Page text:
Although Antarctica has no permanent residents, the population of scientists and support staff working in its research installations was estimated at 4,000 for the summer season and 1,000 for the winter season in 2005. Twenty-six countries helm Antarctic research stations.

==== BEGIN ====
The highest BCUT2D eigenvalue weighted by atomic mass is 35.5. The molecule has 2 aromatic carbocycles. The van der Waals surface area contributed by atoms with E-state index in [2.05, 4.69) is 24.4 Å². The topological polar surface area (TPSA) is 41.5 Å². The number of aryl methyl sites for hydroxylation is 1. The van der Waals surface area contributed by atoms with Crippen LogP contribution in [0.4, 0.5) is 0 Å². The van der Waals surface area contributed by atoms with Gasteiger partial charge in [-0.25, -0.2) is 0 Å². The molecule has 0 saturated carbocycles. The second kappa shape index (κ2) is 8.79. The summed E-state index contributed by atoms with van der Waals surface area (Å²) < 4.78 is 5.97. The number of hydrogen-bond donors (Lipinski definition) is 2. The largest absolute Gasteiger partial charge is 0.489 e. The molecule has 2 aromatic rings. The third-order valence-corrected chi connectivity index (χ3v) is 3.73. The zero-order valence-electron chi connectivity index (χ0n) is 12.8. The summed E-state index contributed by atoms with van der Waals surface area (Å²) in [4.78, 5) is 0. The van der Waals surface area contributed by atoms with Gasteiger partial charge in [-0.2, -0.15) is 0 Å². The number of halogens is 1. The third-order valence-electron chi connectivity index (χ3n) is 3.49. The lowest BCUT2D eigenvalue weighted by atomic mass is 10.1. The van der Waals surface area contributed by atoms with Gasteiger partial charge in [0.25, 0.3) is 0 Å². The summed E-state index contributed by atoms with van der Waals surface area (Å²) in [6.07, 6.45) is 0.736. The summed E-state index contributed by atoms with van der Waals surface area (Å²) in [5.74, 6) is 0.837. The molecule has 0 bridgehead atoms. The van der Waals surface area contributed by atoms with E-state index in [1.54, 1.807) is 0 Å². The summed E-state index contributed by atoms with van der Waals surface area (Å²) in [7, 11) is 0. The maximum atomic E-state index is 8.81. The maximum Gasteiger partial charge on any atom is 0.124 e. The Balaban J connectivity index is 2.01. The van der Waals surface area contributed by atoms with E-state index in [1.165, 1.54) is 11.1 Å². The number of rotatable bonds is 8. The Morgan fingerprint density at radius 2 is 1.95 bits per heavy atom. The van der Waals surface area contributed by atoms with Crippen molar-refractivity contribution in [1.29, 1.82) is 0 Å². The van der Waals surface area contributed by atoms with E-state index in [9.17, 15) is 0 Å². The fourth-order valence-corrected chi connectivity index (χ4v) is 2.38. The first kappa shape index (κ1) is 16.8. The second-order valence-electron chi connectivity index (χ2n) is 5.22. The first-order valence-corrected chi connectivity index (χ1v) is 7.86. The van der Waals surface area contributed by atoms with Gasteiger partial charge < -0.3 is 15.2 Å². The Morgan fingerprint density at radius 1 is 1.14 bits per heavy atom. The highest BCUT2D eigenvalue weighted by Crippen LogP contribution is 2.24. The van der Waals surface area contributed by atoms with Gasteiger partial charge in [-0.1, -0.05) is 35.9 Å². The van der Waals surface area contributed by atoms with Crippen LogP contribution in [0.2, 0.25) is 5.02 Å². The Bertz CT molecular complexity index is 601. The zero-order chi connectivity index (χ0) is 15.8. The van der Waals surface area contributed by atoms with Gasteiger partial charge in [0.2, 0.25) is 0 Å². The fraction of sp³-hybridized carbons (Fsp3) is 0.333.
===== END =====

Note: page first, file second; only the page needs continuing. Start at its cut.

Antarctica's harsh climate and long dark winters make it inhospitable for long-term colonization. The Antarctic Treaty allows 26 nations to conduct research on the continent. Many research stations are staffed only in the lighter summer months, and those that remain staffed year-round reduce personnel during the winter season. The United States maintains the largest population, followed by nearby Argentina and Chile. In addition to those included in population counts, another approximately 1,000 scientists work aboard ships in the waters surrounding Antarctica, and temporary camps and research stations are common on the continent in the summer.